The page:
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Patterns of genetic structuring and levels of differentiation in supralittoral talitrid amphipods: an overview

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image of Crustaceana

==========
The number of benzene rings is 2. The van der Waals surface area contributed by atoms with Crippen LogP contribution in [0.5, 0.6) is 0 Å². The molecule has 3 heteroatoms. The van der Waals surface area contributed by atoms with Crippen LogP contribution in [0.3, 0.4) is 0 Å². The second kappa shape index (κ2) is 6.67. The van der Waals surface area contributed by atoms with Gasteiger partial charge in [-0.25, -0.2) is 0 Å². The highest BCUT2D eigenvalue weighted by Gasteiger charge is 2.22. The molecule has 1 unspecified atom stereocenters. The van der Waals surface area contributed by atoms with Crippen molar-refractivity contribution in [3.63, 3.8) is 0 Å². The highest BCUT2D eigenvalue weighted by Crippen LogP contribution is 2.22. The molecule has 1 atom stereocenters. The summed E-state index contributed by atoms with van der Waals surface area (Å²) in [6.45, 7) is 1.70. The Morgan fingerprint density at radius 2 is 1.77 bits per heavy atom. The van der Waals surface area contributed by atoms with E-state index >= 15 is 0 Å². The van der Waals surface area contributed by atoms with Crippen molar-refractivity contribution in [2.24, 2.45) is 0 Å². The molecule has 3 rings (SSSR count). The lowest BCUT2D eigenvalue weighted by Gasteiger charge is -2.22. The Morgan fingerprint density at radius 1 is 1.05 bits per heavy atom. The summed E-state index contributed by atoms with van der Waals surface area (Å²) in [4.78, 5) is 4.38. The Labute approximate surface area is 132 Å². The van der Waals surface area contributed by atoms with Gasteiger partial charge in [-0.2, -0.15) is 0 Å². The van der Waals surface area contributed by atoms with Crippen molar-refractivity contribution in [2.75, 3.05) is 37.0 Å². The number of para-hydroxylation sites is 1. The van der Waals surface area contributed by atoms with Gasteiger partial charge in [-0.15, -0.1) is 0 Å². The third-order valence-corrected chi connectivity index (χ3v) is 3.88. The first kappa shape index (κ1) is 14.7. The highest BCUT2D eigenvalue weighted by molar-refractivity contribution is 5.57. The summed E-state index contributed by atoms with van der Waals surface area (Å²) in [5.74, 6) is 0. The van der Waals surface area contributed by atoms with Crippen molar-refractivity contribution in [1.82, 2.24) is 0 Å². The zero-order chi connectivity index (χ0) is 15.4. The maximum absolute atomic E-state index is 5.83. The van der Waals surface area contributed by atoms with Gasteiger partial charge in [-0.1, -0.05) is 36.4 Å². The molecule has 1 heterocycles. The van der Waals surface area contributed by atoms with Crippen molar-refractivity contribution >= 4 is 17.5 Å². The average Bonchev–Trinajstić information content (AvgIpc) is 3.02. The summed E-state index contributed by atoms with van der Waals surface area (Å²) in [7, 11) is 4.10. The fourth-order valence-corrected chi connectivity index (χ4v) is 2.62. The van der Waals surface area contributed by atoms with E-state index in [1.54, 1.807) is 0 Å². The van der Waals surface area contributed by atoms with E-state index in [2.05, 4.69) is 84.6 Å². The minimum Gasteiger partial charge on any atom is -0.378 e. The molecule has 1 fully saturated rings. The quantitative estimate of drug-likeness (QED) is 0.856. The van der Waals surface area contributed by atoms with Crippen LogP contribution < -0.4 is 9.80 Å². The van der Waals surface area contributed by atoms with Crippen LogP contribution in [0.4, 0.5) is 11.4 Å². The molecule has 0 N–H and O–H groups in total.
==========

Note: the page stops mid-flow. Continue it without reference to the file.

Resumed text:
Talitrids are the only family within the order Amphipoda to have colonised supralittoral and terrestrial environments. They live in a variety of settings, from sandy to rocky and pebble beaches, to river and lake banks, and to leaf litter and caves. A common feature is the absence of a planktonic larval stage to facilitate passive dispersal over long-distances. However, some species have broad distributions. Genetic studies over the past 25 years have tried to explain this apparent contradiction by assessing patterns of species genetic structuring on different geographical scales. Here, we review the molecular studies available to date and focus on the population genetics of talitrids. Most of these studies considered populations in the Mediterranean area, but also along the Atlantic coast and in Canary Island caves. From this review, the group emerges as a potential model to understand processes of dispersal and divergence in non-highly-vagile supralittoral organisms. At the same time, studies on these issues are still too restricted geographically: a worldwide scale including different regions would provide us with a better perspective on these problems.


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